Because since 1998 energy was stored in lower ocean layers (below 100m) because of more upwelling, same time, the first 100m gets relativ cool compared to forcing, since 2015, upwelling has brocken down and first 100m aprupt adjust to forcing, so why its warmer now then after 1998, is possibly because before the event, the relativ imbalance in the first 100m was stronger then in 1997


  2. 2
    Matthew R Marler says:

    “we’re looking at a really short interval here, so it is clearly no reason to diagnose a noteworthy acceleration of global warming.”

    I agree, fwiw. The 1998/1999 peak, rebound, and recovery to a higher level was about 5 years in duration. This could be like that.

  3. 3
    PaulS says:

    I think a large part of what’s going on has to do with Arctic amplification. The normal seasonal cycle of Arctic amplification is coincidentally basically the same as for the global average response to El Nino, even though the Arctic warming is probably at least partly independent of El Nino. And as we get further from the baseline that seasonal cycle becomes more exaggerated.

    That means the 2016 El Nino response maybe looks stronger than it really was. If you make the same comparison as above but look at GISS cropped to 90S-60N, the 2016 event peaks significantly lower than 1998, and is closer to the less strong 1988 event. A number of other indicators also suggest that 2016 wasn’t as severe as 1998 or 1983, belonging to a lower class of merely very strong events.

    Likewise, the 12-month running mean probably hasn’t gone down as much in 2017 because very strong Arctic warmth persisted during the first few months of this year.

  4. 4

    The other large contribution to year-on-year variability of the global mean temperature is the winter weather in Siberia and Canada. This is a large area with very large variability due to random weather on short time scales, which even averaged out over a year gives s sizeable contribution. And yes, it was very warm there the 12 months.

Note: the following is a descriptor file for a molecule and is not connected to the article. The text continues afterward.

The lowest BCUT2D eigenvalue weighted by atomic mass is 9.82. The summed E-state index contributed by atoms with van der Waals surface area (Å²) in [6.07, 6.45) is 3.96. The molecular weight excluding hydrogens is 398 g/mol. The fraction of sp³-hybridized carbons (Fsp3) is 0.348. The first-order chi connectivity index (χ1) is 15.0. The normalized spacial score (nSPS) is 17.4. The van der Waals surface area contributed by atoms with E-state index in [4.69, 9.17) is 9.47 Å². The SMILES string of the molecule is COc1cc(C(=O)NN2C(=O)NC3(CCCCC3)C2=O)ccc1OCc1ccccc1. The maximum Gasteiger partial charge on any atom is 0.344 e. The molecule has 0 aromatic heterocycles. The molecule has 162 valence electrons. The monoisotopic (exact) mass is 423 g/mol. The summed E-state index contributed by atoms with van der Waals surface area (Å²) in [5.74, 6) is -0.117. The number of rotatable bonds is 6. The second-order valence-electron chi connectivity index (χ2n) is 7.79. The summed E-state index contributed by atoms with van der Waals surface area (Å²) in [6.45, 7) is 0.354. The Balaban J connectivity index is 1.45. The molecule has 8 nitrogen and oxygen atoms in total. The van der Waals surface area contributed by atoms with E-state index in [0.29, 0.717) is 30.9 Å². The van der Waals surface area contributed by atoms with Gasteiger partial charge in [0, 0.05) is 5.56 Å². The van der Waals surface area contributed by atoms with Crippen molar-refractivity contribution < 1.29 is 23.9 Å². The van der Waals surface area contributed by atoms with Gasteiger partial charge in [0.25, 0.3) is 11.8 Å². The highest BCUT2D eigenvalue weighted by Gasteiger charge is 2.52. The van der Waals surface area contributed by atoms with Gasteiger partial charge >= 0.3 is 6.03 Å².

5. 5
    David Beach says:

    The question that arises is whether El Ninos are increasing in frequency with increasing ocean temperatures. Is there any significant statistical relationship?

  6. 6
    Carbomontanus says:

    0,4/1.8= 0,222222222 /decade.

    ‘I am surprized.


  7. 7
    Carbomontanus says:

    But, Hr Stefan
    I lack a proper discussion also of the minimals along the curve. This hunting for Guinness records may often overshadow the negative side of the curve.

    There has been a gtremendous rain in Southern Norway last month, car doors and Windows 3 times under water, beat that! When will People learn? And we are pumping water in the cellar again. Hamburg had it even worse. “Hochwasser” they Call it.

  8. 8
    Random says:

    Alas – nothing learned from dealing with deniers. Above Fig. 2 will be ‘cited’ up and down by deniers that 1998 truly had been warmer than 2016 – see, even realclimate says so!!11!1 You could have included the 0,4 degree thingy a gazillion times more to no avail. Unforced error, I would say…

    [Response: It is why I put it in the figure and not just the caption. -stefan]

  9. 9
    Random says:

    Oops – I could have sworn that part wasn’t there when I made the comment…

  10. 10
    Bob Loblaw says:

    It is why I put it in the figure…

    Stefan, meet PhotoShop. PhotoShop, meet Stefan.

    There are people out there who will gladly mask out that detail and still claim it came from RealClimate!

  11. 11
    Paul D. says:

    #8 and #10

    Agree; I understand the need for the 18-year leftward shift – but shape of the curves could still be compared without the 0.4 degree downward shift in the 2016 curve.

  12. 12
    mrlee says:

    Bob Loblaw: Wonderful! Deniers photoshopping the figure would discredit them as dishonest (as if they needed further discrediting) in the eyes of people still not totally brainwashed.

  13. 13

    This is really interesting. How can I get a synopsis of this article for consumption by our students at the Institute for Climate Change and Adaptation in the University of Nairobi? I’d also like to see the projected impacts for East Africa

  14. 14
    rasmus says:

    The article is open access – see the reference above.